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Am J Clin Nutr. 2018 Aug 1;108(2):371-380. doi: 10.1093/ajcn/nqy102.

Higher spermidine intake is linked to lower mortality: a prospective population-based study.

Author information

1
Departments of Neurology, Medical University of Innsbruck, Innsbruck, Austria.
2
King's British Heart Foundation Center, King's College London, London, United Kingdom.
3
Department of Public Health and Primary Care, University of Cambridge, Cambridge, United Kingdom.
4
Department of Internal Medicine, Bruneck Hospital, Bruneck, Italy.
5
First Department of Internal Medicine and Department of Geriatric Medicine, Paracelsus Medical University, Salzburg, Austria.
6
Department of Acute Neurology and Stroke, Feldkirch Academic Teaching Hospital, Feldkirch, Austria.
7
Institute of Molecular Biosciences, University of Graz, NAWI Graz, Graz, Austria.
8
BioTechMed Graz, Graz, Austria.
9
Department of Pathological Physiology, Faculty of Medicine, Masaryk University Brno, Brno, Czech Republic.
10
Institute of Pharmacy/Pharmacognosy.
11
Center for Molecular Biosciences Innsbruck, University of Innsbruck, Innsbruck, Austria.
12
Equipe 11 labellisée Ligue Contre le Cancer, Centre de Recherche des Cordeliers, Paris, France.
13
Cell Biology and Metabolomics Platforms, Gustave Roussy Comprehensive Cancer Center, Villejuif, France.
14
Institut national de la santé et de la recherche médicale, U1138, Paris, France.
15
Université Paris Descartes, Sorbonne Paris Cité, Paris, France.
16
Université Pierre et Marie Curie, Paris, France.
17
Pôle de Biologie, Hôpital Européen Georges Pompidou, Paris, France.
18
Departments of Internal Medicine I, Gastroenterology, Endocrinology and Metabolism, Medical University of Innsbruck, Innsbruck, Austria.

Abstract

Background:

Spermidine administration is linked to increased survival in several animal models.

Objective:

The aim of this study was to test the potential association between spermidine content in diet and mortality in humans.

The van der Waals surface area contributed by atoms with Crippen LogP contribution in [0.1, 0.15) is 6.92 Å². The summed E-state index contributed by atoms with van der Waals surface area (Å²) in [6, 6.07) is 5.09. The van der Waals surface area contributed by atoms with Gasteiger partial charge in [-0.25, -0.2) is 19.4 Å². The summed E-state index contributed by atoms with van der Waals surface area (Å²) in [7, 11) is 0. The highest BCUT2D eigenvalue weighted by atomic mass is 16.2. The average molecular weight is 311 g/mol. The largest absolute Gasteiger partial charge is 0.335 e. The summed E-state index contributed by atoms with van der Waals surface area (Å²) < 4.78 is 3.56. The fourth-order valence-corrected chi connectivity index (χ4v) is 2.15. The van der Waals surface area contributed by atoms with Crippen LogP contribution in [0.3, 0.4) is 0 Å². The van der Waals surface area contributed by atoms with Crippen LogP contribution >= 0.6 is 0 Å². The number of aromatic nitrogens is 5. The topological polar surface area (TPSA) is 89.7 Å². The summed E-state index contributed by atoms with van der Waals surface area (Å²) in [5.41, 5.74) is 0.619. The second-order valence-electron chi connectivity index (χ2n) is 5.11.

Design:

This prospective community-based cohort study included 829 participants aged 45-84 y, 49.9% of whom were male. Diet was assessed by repeated dietitian-administered validated food-frequency questionnaires (2540 assessments) in 1995, 2000, 2005, and 2010. During follow-up between 1995 and 2015, 341 deaths occurred.

Results:

All-cause mortality (deaths per 1000 person-years) decreased across thirds of increasing spermidine intake from 40.5 (95% CI: 36.1, 44.7) to 23.7 (95% CI: 20.0, 27.0) and 15.1 (95% CI: 12.6, 17.8), corresponding to an age-, sex- and caloric intake-adjusted 20-y cumulative mortality incidence of 0.48 (95% CI: 0.45, 0.51), 0.41 (95% CI: 0.38, 0.45), and 0.38 (95% CI: 0.34, 0.41), respectively. The age-, sex- and caloric ratio-adjusted HR for all-cause death per 1-SD higher spermidine intake was 0.74 (95% CI: 0.66, 0.83; P < 0.001). Further adjustment for lifestyle factors, established predictors of mortality, and other dietary features yielded an HR of 0.76 (95% CI: 0.67, 0.86; P < 0.001). The association was consistent in subgroups, robust against unmeasured confounding, and independently validated in the Salzburg Atherosclerosis Prevention Program in Subjects at High Individual Risk (SAPHIR) Study (age-, sex-, and caloric ratio-adjusted HR per 1-SD higher spermidine intake: 0.71; 95% CI: 0.53, 0.95; P = 0.019). The difference in mortality risk between the top and bottom third of spermidine intakes was similar to that associated with a 5.7-y (95% CI: 3.6, 8.1 y) younger age.

Conclusion:

Our findings lend epidemiologic support to the concept that nutrition rich in spermidine is linked to increased survival in humans. This trial was registered at www.clinicaltrials.gov as NCT03378843.

Comment in

PMID:
29955838
DOI:
10.1093/ajcn/nqy102
[Indexed for MEDLINE]

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